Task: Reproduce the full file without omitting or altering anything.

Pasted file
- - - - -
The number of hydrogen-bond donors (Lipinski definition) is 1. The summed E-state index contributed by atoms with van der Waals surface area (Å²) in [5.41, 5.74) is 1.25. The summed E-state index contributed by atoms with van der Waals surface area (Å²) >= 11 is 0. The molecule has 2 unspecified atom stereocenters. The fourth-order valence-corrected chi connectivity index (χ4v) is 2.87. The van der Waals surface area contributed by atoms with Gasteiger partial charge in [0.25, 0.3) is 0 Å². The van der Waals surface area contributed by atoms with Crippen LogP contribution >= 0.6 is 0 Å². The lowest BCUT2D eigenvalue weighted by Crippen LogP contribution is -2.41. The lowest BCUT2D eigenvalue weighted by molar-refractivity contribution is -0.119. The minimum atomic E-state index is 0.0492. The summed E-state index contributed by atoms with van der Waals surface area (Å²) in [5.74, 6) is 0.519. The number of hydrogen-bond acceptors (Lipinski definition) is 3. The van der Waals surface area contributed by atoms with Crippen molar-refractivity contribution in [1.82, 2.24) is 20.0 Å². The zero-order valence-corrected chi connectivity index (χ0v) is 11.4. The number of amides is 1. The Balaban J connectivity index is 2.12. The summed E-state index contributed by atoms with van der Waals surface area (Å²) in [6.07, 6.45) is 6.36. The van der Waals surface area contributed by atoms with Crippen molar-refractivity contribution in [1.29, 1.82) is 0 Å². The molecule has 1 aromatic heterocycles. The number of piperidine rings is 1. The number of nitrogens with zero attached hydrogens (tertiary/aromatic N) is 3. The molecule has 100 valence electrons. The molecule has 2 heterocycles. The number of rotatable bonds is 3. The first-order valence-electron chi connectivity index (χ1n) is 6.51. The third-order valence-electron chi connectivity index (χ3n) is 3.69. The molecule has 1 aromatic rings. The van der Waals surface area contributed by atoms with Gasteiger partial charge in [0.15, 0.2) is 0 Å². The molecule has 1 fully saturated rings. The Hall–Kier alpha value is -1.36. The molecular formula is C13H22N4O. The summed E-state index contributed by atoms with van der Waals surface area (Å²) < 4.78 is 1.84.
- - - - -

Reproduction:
The number of hydrogen-bond donors (Lipinski definition) is 1. The summed E-state index contributed by atoms with van der Waals surface area (Å²) in [5.41, 5.74) is 1.25. The summed E-state index contributed by atoms with van der Waals surface area (Å²) >= 11 is 0. The molecule has 2 unspecified atom stereocenters. The fourth-order valence-corrected chi connectivity index (χ4v) is 2.87. The van der Waals surface area contributed by atoms with Gasteiger partial charge in [0.25, 0.3) is 0 Å². The van der Waals surface area contributed by atoms with Crippen LogP contribution >= 0.6 is 0 Å². The lowest BCUT2D eigenvalue weighted by Crippen LogP contribution is -2.41. The lowest BCUT2D eigenvalue weighted by molar-refractivity contribution is -0.119. The minimum atomic E-state index is 0.0492. The summed E-state index contributed by atoms with van der Waals surface area (Å²) in [5.74, 6) is 0.519. The number of hydrogen-bond acceptors (Lipinski definition) is 3. The van der Waals surface area contributed by atoms with Crippen molar-refractivity contribution in [1.82, 2.24) is 20.0 Å². The zero-order valence-corrected chi connectivity index (χ0v) is 11.4. The number of amides is 1. The Balaban J connectivity index is 2.12. The summed E-state index contributed by atoms with van der Waals surface area (Å²) in [6.07, 6.45) is 6.36. The van der Waals surface area contributed by atoms with Crippen molar-refractivity contribution in [1.29, 1.82) is 0 Å². The molecule has 1 aromatic heterocycles. The number of piperidine rings is 1. The number of nitrogens with zero attached hydrogens (tertiary/aromatic N) is 3. The molecule has 100 valence electrons. The molecule has 2 heterocycles. The number of rotatable bonds is 3. The first-order valence-electron chi connectivity index (χ1n) is 6.51. The third-order valence-electron chi connectivity index (χ3n) is 3.69. The molecule has 1 aromatic rings. The van der Waals surface area contributed by atoms with Gasteiger partial charge in [0.15, 0.2) is 0 Å². The molecule has 1 fully saturated rings. The Hall–Kier alpha value is -1.36. The molecular formula is C13H22N4O. The summed E-state index contributed by atoms with van der Waals surface area (Å²) < 4.78 is 1.84.